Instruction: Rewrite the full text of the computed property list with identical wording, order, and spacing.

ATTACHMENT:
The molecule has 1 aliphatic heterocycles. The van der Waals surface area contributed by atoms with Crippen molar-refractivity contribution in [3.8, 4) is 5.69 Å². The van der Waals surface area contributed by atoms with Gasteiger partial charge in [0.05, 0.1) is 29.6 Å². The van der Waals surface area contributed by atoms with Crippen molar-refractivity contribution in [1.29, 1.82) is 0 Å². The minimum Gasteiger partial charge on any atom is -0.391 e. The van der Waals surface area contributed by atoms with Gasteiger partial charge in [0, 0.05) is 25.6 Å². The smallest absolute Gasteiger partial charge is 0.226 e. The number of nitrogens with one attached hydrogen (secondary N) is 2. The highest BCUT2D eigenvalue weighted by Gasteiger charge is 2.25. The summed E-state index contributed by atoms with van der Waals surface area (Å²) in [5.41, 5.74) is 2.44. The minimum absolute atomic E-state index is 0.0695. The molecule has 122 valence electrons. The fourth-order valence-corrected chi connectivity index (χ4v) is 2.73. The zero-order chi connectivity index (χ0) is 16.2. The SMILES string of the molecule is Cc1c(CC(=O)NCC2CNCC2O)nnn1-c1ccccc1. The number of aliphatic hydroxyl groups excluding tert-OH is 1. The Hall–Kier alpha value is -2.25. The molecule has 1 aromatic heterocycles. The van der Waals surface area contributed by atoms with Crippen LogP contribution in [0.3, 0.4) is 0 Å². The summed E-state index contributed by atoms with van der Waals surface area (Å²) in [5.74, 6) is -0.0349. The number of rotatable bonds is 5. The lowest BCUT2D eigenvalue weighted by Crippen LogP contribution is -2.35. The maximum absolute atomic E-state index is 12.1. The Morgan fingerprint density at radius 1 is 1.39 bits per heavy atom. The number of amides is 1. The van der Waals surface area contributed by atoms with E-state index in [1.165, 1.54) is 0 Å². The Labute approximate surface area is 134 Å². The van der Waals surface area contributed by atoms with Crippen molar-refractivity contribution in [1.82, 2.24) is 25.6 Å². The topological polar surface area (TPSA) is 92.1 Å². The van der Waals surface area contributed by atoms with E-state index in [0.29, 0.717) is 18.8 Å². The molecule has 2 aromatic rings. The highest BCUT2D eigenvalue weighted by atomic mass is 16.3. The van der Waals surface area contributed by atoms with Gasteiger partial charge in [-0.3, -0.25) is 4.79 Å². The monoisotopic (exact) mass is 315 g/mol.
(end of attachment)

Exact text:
The molecule has 1 aliphatic heterocycles. The van der Waals surface area contributed by atoms with Crippen molar-refractivity contribution in [3.8, 4) is 5.69 Å². The van der Waals surface area contributed by atoms with Gasteiger partial charge in [0.05, 0.1) is 29.6 Å². The van der Waals surface area contributed by atoms with Crippen molar-refractivity contribution in [1.29, 1.82) is 0 Å². The minimum Gasteiger partial charge on any atom is -0.391 e. The van der Waals surface area contributed by atoms with Gasteiger partial charge in [0, 0.05) is 25.6 Å². The smallest absolute Gasteiger partial charge is 0.226 e. The number of nitrogens with one attached hydrogen (secondary N) is 2. The highest BCUT2D eigenvalue weighted by Gasteiger charge is 2.25. The summed E-state index contributed by atoms with van der Waals surface area (Å²) in [5.41, 5.74) is 2.44. The minimum absolute atomic E-state index is 0.0695. The molecule has 122 valence electrons. The fourth-order valence-corrected chi connectivity index (χ4v) is 2.73. The zero-order chi connectivity index (χ0) is 16.2. The SMILES string of the molecule is Cc1c(CC(=O)NCC2CNCC2O)nnn1-c1ccccc1. The number of aliphatic hydroxyl groups excluding tert-OH is 1. The Hall–Kier alpha value is -2.25. The molecule has 1 aromatic heterocycles. The van der Waals surface area contributed by atoms with Crippen LogP contribution in [0.3, 0.4) is 0 Å². The summed E-state index contributed by atoms with van der Waals surface area (Å²) in [5.74, 6) is -0.0349. The number of rotatable bonds is 5. The lowest BCUT2D eigenvalue weighted by Crippen LogP contribution is -2.35. The maximum absolute atomic E-state index is 12.1. The Morgan fingerprint density at radius 1 is 1.39 bits per heavy atom. The number of amides is 1. The van der Waals surface area contributed by atoms with E-state index in [1.165, 1.54) is 0 Å². The Labute approximate surface area is 134 Å². The van der Waals surface area contributed by atoms with Crippen molar-refractivity contribution in [1.82, 2.24) is 25.6 Å². The topological polar surface area (TPSA) is 92.1 Å². The van der Waals surface area contributed by atoms with E-state index in [0.29, 0.717) is 18.8 Å². The molecule has 2 aromatic rings. The highest BCUT2D eigenvalue weighted by atomic mass is 16.3. The van der Waals surface area contributed by atoms with Gasteiger partial charge in [-0.3, -0.25) is 4.79 Å². The monoisotopic (exact) mass is 315 g/mol.